I think the explanation of the “why” about this racism of coverage comes, at least in part, through the “how”. If we look at the ways in which the misrepresentation works I think we get a clue as to where it is coming from.
I believe there are several practices in media coverage which ensure racist coverage.
The first, and simplest, is sheer one-sidedness. Ariel Sharon’s press machine is slick, in good English, with good pictures, good sound bites and remains “on message”. It’s available on a platter to journalists – without risking their lives. He’s so good at it he might as well be running for continuing election. The “grumpy old warrior” image gets an excellent run. By comparison, the Palestinian spokesperson is different each time, in bad English, no pictures and the message is almost always reactive to the Israelis. It is not on a platter to journalists – it involves life-threatening trips to the West Bank and/or the Gaza Strip. As a result, the coverage of Palestinian affairs is almost always one-sided. There is no “oxygen”, as the spin-controllers would say, for Palestinians.
I need not list other combat zones: refugees versus Ruddock’s DIMIA; Sheik al-Hilaly versus Howard in the Parliament under privilege; Lebanese youths in Sydney’s west versus the NSW Premier’s press machine.
Then there’s another layer down. It involves history and context. When the Sydney “Daily Telegraph” abuses Lebanese youths and their education writer speaks disparagingly of their Muslim culture, there is no acknowledgement that these kids grew up in Australia, not Lebanon, went to local schools, are not particularly religious, and are suffering the trials of unemployment more than an excess of religion. Little is reported of the Iraqi refugees on the “Tampa” and the hell they had one through to get their families to Australia and out from under Saddam Hussein’s watchful eye. Little is reported of the miniscule contribution Australia makes to taking in “illegal” immigrants by comparison to other OECD countries like Germany, France and Spain, let alone places like Pakistan. Little is reported that when Israel calls on Iran to abandon nuclear weapons it is doing so having begun the nuclear race in the region or when it lambasts Syria for breaking UN resolution 1559 by staying in Lebanon it does so having ignored UN resolutions for occupying Palestine since 1967. There is an a-historic, de-contextualized form of coverage in Australia that serves to make every event a new one – and to re-confirm the dominant narrative.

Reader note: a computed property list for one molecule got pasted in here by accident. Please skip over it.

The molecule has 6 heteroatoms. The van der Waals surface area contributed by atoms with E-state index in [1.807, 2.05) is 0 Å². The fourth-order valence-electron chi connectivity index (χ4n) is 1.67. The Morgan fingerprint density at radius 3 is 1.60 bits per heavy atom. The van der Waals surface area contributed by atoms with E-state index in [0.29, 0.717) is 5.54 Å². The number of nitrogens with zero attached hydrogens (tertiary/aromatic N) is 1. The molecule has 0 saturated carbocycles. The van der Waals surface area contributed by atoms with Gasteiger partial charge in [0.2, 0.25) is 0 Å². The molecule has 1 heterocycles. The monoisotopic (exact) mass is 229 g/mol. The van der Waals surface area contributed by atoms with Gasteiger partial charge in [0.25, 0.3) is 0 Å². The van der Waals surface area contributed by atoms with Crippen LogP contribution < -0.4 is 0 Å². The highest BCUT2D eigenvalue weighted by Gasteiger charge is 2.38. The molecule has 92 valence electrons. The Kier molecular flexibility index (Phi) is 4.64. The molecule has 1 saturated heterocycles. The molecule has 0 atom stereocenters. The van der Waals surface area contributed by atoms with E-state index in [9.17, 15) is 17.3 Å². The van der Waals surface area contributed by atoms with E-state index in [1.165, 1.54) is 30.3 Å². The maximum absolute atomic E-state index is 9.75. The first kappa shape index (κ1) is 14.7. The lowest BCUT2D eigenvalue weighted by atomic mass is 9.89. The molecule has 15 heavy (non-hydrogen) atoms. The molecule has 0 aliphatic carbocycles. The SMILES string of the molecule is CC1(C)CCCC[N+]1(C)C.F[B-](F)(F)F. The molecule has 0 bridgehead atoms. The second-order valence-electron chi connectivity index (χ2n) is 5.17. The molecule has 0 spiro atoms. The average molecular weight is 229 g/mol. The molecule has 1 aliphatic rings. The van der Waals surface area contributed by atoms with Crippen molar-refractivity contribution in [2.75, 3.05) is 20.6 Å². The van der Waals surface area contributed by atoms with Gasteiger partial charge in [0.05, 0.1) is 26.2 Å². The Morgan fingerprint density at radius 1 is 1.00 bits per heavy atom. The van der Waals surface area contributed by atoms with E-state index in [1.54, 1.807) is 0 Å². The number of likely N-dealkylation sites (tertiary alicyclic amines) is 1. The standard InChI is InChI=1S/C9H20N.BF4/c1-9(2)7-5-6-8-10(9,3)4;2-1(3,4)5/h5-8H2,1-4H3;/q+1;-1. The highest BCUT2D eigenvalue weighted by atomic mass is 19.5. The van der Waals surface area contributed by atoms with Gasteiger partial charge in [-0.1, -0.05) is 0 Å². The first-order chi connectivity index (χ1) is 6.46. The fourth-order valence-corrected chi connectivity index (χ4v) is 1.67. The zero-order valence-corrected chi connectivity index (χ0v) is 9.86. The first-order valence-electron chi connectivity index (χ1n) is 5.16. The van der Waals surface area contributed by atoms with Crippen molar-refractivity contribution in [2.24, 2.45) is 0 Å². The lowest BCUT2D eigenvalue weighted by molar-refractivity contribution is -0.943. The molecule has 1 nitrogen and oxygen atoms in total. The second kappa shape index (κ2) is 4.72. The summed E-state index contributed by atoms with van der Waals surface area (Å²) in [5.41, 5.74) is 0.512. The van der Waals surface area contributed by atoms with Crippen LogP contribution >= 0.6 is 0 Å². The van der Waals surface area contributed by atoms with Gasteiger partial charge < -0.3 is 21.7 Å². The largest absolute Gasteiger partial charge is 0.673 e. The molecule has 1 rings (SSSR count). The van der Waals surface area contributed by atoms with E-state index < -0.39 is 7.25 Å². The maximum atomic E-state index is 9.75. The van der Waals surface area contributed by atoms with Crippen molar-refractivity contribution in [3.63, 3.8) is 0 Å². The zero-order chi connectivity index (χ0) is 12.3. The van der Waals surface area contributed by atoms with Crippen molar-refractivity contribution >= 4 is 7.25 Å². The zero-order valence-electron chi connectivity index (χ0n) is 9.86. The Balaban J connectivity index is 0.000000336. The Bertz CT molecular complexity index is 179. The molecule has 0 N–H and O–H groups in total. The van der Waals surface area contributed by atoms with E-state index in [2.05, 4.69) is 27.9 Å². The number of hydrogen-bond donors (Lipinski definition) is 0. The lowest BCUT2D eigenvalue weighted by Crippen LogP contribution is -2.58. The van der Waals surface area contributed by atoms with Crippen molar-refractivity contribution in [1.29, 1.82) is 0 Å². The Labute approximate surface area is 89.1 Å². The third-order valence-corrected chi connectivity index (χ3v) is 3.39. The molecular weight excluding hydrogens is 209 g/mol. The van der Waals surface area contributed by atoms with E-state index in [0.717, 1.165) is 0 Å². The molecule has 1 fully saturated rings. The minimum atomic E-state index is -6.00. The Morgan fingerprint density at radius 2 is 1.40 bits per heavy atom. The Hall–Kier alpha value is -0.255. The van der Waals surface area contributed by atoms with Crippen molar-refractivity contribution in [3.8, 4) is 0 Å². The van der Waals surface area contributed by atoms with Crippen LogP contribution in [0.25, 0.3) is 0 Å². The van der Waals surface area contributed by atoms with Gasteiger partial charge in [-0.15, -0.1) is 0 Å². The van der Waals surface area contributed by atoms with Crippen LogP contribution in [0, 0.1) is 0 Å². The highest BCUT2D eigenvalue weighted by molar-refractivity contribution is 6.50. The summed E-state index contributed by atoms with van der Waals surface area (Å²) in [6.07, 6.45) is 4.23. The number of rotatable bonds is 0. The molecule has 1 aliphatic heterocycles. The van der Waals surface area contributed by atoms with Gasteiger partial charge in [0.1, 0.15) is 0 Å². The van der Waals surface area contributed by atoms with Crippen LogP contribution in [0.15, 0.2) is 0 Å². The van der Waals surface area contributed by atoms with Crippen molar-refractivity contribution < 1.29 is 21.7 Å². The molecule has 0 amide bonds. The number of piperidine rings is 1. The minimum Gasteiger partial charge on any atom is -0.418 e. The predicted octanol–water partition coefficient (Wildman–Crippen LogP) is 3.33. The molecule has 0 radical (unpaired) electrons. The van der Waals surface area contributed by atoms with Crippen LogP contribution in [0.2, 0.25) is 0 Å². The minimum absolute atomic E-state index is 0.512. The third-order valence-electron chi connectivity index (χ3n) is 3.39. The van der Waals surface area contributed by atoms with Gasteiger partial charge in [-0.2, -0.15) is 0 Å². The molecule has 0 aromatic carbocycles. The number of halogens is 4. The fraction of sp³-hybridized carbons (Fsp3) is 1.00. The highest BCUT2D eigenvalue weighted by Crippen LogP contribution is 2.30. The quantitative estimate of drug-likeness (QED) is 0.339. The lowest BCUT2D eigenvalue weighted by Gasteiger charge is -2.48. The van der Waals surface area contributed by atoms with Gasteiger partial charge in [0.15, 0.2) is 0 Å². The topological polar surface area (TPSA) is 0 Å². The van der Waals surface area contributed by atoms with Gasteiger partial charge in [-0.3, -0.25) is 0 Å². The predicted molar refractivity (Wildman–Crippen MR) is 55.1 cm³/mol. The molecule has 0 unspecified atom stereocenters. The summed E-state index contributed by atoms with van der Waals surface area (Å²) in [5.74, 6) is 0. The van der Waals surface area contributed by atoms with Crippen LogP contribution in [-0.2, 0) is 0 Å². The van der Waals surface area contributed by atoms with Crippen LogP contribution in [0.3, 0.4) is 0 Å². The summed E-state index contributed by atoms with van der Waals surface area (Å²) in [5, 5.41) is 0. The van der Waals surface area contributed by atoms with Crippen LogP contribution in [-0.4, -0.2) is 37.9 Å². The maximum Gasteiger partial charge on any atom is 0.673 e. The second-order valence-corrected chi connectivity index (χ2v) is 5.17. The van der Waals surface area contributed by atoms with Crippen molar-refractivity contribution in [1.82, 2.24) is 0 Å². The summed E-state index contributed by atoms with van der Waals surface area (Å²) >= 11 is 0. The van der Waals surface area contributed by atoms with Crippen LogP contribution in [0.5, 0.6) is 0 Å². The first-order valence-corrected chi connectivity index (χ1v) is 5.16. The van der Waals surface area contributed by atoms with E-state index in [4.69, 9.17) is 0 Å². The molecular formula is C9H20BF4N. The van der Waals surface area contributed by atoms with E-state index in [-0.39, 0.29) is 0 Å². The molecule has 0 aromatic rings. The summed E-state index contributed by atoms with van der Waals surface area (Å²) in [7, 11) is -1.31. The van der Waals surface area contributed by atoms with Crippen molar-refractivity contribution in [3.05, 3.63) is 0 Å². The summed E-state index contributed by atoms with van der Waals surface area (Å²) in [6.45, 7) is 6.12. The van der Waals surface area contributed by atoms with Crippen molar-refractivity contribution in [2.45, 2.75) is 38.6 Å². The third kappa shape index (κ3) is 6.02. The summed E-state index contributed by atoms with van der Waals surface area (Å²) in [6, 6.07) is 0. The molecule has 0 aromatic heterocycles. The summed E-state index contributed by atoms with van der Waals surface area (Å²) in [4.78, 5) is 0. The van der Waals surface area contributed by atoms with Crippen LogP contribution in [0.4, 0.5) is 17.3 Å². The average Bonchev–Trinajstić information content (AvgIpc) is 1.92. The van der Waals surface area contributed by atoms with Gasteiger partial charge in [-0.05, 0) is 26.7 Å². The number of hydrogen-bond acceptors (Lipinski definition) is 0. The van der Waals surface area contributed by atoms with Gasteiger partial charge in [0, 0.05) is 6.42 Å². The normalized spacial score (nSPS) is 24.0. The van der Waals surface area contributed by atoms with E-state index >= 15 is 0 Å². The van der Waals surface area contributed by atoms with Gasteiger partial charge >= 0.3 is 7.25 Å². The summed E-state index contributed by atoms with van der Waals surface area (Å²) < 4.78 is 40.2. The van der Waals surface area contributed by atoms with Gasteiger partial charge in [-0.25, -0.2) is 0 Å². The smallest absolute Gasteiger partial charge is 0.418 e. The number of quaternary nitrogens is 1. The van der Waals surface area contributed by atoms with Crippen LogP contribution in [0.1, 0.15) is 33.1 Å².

Finally, at another layer down, there’s what you might call symbolic coverage. It’s implicit, not explicit. It’s where what I call the “dog whistle” works. It’s here that you get refugees – bobbing about in the water, half-starving, dehydrated, lost and disoriented – being called tricky, or violent. The same idea applies to Arafat – as if most good politicians in the West aren’t tricky. The same applies to Muslim religious leaders like al-Hilaly: accused of being tricky in Lebanon with a violent sermon – though the sermon was later shown on SBS to be harmless. Clearly, the media narrative has it that Arab and Muslim people are tricky and violent. That’s to be contrasted with us in the West, of course, who are honest, straightforward and peaceful: look at George Bush, for instance.